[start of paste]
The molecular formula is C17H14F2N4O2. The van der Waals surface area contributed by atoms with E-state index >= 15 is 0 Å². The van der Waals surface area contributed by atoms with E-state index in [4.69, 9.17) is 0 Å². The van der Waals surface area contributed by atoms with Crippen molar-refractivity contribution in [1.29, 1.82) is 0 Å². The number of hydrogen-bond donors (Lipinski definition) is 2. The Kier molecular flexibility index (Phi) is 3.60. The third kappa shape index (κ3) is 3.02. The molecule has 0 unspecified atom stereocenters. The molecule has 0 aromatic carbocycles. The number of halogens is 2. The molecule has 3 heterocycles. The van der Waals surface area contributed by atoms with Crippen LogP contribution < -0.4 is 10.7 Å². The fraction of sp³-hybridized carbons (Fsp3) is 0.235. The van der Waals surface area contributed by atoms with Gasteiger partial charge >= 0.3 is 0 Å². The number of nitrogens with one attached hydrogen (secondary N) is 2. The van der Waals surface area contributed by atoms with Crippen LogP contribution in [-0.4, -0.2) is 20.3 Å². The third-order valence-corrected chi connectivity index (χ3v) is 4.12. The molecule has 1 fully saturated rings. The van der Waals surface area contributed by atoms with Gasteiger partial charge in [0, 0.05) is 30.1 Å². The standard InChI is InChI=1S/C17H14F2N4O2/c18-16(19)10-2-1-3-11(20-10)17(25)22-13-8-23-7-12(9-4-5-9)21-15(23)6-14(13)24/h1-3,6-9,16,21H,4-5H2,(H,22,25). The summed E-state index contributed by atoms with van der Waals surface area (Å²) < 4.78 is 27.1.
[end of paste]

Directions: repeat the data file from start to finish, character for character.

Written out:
The molecular formula is C17H14F2N4O2. The van der Waals surface area contributed by atoms with E-state index >= 15 is 0 Å². The van der Waals surface area contributed by atoms with E-state index in [4.69, 9.17) is 0 Å². The van der Waals surface area contributed by atoms with Crippen molar-refractivity contribution in [1.29, 1.82) is 0 Å². The number of hydrogen-bond donors (Lipinski definition) is 2. The Kier molecular flexibility index (Phi) is 3.60. The third kappa shape index (κ3) is 3.02. The molecule has 0 unspecified atom stereocenters. The molecule has 0 aromatic carbocycles. The number of halogens is 2. The molecule has 3 heterocycles. The van der Waals surface area contributed by atoms with Crippen LogP contribution < -0.4 is 10.7 Å². The fraction of sp³-hybridized carbons (Fsp3) is 0.235. The van der Waals surface area contributed by atoms with Gasteiger partial charge >= 0.3 is 0 Å². The number of nitrogens with one attached hydrogen (secondary N) is 2. The van der Waals surface area contributed by atoms with Crippen LogP contribution in [-0.4, -0.2) is 20.3 Å². The third-order valence-corrected chi connectivity index (χ3v) is 4.12. The molecule has 1 fully saturated rings. The van der Waals surface area contributed by atoms with Gasteiger partial charge in [0, 0.05) is 30.1 Å². The standard InChI is InChI=1S/C17H14F2N4O2/c18-16(19)10-2-1-3-11(20-10)17(25)22-13-8-23-7-12(9-4-5-9)21-15(23)6-14(13)24/h1-3,6-9,16,21H,4-5H2,(H,22,25). The summed E-state index contributed by atoms with van der Waals surface area (Å²) < 4.78 is 27.1.